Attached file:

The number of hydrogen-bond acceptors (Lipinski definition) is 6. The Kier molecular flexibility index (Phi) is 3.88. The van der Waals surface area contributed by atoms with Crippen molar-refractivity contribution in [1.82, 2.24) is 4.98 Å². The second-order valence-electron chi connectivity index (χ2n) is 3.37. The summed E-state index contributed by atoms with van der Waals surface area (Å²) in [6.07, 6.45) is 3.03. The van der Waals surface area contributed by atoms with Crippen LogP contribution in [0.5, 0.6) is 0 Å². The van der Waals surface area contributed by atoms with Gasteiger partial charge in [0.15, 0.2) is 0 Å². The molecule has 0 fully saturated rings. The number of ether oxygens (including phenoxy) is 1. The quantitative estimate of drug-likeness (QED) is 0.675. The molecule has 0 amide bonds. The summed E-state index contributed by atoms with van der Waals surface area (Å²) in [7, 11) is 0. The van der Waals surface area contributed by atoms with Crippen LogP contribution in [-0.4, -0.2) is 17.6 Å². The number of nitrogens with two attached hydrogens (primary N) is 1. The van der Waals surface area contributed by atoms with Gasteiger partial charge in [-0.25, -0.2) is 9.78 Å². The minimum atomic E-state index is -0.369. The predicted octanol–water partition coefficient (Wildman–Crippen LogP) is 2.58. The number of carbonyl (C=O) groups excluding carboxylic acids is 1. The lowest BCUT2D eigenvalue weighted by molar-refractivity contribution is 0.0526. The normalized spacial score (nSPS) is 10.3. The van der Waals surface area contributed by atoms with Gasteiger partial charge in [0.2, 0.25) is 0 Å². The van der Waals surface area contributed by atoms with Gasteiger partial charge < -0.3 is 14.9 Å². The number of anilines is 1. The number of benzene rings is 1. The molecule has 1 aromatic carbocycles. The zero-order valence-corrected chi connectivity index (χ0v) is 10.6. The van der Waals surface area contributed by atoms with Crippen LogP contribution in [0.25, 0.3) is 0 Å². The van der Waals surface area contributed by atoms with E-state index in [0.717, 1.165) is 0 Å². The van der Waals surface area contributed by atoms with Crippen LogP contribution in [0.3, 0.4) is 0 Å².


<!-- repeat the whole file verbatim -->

The number of hydrogen-bond acceptors (Lipinski definition) is 6. The Kier molecular flexibility index (Phi) is 3.88. The van der Waals surface area contributed by atoms with Crippen molar-refractivity contribution in [1.82, 2.24) is 4.98 Å². The second-order valence-electron chi connectivity index (χ2n) is 3.37. The summed E-state index contributed by atoms with van der Waals surface area (Å²) in [6.07, 6.45) is 3.03. The van der Waals surface area contributed by atoms with Crippen LogP contribution in [0.5, 0.6) is 0 Å². The van der Waals surface area contributed by atoms with Gasteiger partial charge in [0.15, 0.2) is 0 Å². The molecule has 0 fully saturated rings. The number of ether oxygens (including phenoxy) is 1. The quantitative estimate of drug-likeness (QED) is 0.675. The molecule has 0 amide bonds. The summed E-state index contributed by atoms with van der Waals surface area (Å²) in [7, 11) is 0. The van der Waals surface area contributed by atoms with Crippen LogP contribution in [-0.4, -0.2) is 17.6 Å². The number of nitrogens with two attached hydrogens (primary N) is 1. The van der Waals surface area contributed by atoms with Gasteiger partial charge in [-0.25, -0.2) is 9.78 Å². The minimum atomic E-state index is -0.369. The predicted octanol–water partition coefficient (Wildman–Crippen LogP) is 2.58. The number of carbonyl (C=O) groups excluding carboxylic acids is 1. The lowest BCUT2D eigenvalue weighted by molar-refractivity contribution is 0.0526. The normalized spacial score (nSPS) is 10.3. The van der Waals surface area contributed by atoms with Gasteiger partial charge in [0.2, 0.25) is 0 Å². The van der Waals surface area contributed by atoms with Gasteiger partial charge < -0.3 is 14.9 Å². The number of anilines is 1. The number of benzene rings is 1. The molecule has 1 aromatic carbocycles. The zero-order valence-corrected chi connectivity index (χ0v) is 10.6. The van der Waals surface area contributed by atoms with Crippen LogP contribution in [0.25, 0.3) is 0 Å². The van der Waals surface area contributed by atoms with E-state index in [0.717, 1.165) is 0 Å². The van der Waals surface area contributed by atoms with Crippen LogP contribution in [0.3, 0.4) is 0 Å².